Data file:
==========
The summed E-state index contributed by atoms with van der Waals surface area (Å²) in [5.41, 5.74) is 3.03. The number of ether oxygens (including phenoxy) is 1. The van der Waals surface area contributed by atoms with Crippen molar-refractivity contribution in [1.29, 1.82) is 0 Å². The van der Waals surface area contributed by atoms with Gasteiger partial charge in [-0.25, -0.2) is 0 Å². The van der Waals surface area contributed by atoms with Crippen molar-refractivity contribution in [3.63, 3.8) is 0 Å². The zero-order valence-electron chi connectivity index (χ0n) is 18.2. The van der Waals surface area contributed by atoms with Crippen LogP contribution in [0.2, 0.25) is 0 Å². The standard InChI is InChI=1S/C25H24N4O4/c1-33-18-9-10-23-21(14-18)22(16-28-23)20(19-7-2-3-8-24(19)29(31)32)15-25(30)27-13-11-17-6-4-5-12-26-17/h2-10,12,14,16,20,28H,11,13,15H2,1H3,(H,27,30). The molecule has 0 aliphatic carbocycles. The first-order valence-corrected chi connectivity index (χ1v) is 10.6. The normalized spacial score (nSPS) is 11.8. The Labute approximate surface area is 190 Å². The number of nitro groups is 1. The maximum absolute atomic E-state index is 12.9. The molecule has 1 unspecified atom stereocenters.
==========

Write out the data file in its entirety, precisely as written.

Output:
The summed E-state index contributed by atoms with van der Waals surface area (Å²) in [5.41, 5.74) is 3.03. The number of ether oxygens (including phenoxy) is 1. The van der Waals surface area contributed by atoms with Crippen molar-refractivity contribution in [1.29, 1.82) is 0 Å². The van der Waals surface area contributed by atoms with Gasteiger partial charge in [-0.25, -0.2) is 0 Å². The van der Waals surface area contributed by atoms with Crippen molar-refractivity contribution in [3.63, 3.8) is 0 Å². The zero-order valence-electron chi connectivity index (χ0n) is 18.2. The van der Waals surface area contributed by atoms with Crippen LogP contribution in [0.2, 0.25) is 0 Å². The standard InChI is InChI=1S/C25H24N4O4/c1-33-18-9-10-23-21(14-18)22(16-28-23)20(19-7-2-3-8-24(19)29(31)32)15-25(30)27-13-11-17-6-4-5-12-26-17/h2-10,12,14,16,20,28H,11,13,15H2,1H3,(H,27,30). The molecule has 0 aliphatic carbocycles. The first-order valence-corrected chi connectivity index (χ1v) is 10.6. The normalized spacial score (nSPS) is 11.8. The Labute approximate surface area is 190 Å². The number of nitro groups is 1. The maximum absolute atomic E-state index is 12.9. The molecule has 1 unspecified atom stereocenters.